Biden’s hopes for G7 foreign policy success undermined by Gaza war

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Joe Biden came to the G7 summit this week hoping to shore up his foreign policy record as he faces a gaping polling deficit with Donald Trump on his handling of international affairs.

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With less than five months left before the November election and the first televised debate against Trump set for later this month, the US president is running out of time to show success in an area of political weakness for him.

But while the summit gave him an opportunity to project American power, especially in efforts to push back Russian forces in Ukraine, it also highlighted his foreign policy challenges.

Chief among these has been the Israel-Hamas war in Gaza. The scale of destruction has triggered a fierce backlash from some voters on the left of Biden’s own Democratic party, who have balked at the president’s support for Israel’s military campaign and are horrified at the level of Palestinian civilian casualties.

Earlier this month Biden threw his political weight behind a peace plan between Israel and Hamas that has gained little, if any, traction since then — and that difficulty continued to weigh on him in Italy.

“Whether it now comes to fruition remains to be seen,” Biden admitted at a press conference in Italy on Thursday night, after earlier in the day declaring he was not confident in a deal — although he had not lost hope either. “We’re going to continue to push. I don’t have a final answer for you,” he said.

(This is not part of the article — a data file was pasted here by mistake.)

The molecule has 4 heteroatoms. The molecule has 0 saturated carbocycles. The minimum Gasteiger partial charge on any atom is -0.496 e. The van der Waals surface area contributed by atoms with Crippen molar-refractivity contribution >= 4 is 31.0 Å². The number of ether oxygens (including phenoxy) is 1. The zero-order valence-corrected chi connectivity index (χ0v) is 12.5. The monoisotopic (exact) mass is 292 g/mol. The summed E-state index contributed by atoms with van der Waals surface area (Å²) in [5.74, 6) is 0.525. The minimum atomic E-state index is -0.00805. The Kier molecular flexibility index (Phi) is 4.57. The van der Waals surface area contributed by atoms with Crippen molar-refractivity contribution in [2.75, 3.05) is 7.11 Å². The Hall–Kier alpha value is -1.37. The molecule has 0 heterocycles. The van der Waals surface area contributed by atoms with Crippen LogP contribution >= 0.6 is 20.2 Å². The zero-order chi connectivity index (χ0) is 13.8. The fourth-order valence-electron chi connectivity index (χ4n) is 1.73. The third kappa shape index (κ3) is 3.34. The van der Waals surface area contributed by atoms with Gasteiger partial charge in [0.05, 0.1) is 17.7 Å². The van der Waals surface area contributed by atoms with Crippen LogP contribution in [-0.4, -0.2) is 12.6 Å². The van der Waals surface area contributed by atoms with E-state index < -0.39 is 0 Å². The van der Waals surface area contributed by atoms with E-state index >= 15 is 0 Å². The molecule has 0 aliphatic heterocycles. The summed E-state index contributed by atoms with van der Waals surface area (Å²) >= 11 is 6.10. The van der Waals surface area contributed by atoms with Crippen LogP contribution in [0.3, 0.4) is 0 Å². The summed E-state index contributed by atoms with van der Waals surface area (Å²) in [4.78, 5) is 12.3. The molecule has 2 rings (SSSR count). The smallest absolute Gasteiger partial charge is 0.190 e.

Biden was able to show more decisive leadership on Ukraine, however. He moved to aggressively reboot US and allied support for Kyiv’s defence against Russia — including signing a sweeping 10-year security pact with Ukrainian president Volodymyr Zelenskyy — to make up for lost time after Congress delayed passage of a large aid package during the winter months. He also concluded a deal for G7 countries to lend up to $50bn to Ukraine using the future proceeds from Russian sovereign assets,

But while Biden considers his ability to rally the west to Ukraine’s side and stymie the Russian invasion one of his biggest foreign policy accomplishments, and a stark contrast to Trump’s scepticism around helping Ukraine and coziness with Russian president Vladimir Putin, the fact that the conflict has now dragged on for two-and-a-half years is weighing on his standing with voters.

Joe Biden moved to aggressively reboot US and allied support for Kyiv’s defence against Russia — including signing a sweeping 10-year security pact with Ukrainian president Volodymyr Zelenskyy © AFP via Getty Images
According to a NYT/Siena poll conducted in April, 35 per cent of registered voters in the US approved of Biden’s handling of foreign conflicts, whereas 49 per cent approved of Trump’s handling of foreign conflicts during his time in the White House.

Allison McManus, managing director for the National Security and International Policy department at the Center for American Progress, a left-leaning think-tank in Washington, said the G7 was a key event for Biden to project himself as a world leader devoted to democracy in the face of rising authoritarianism, ahead of a critical Nato summit in July and the election in November.

But she added his position on the Gaza conflict had “complicated” the effort.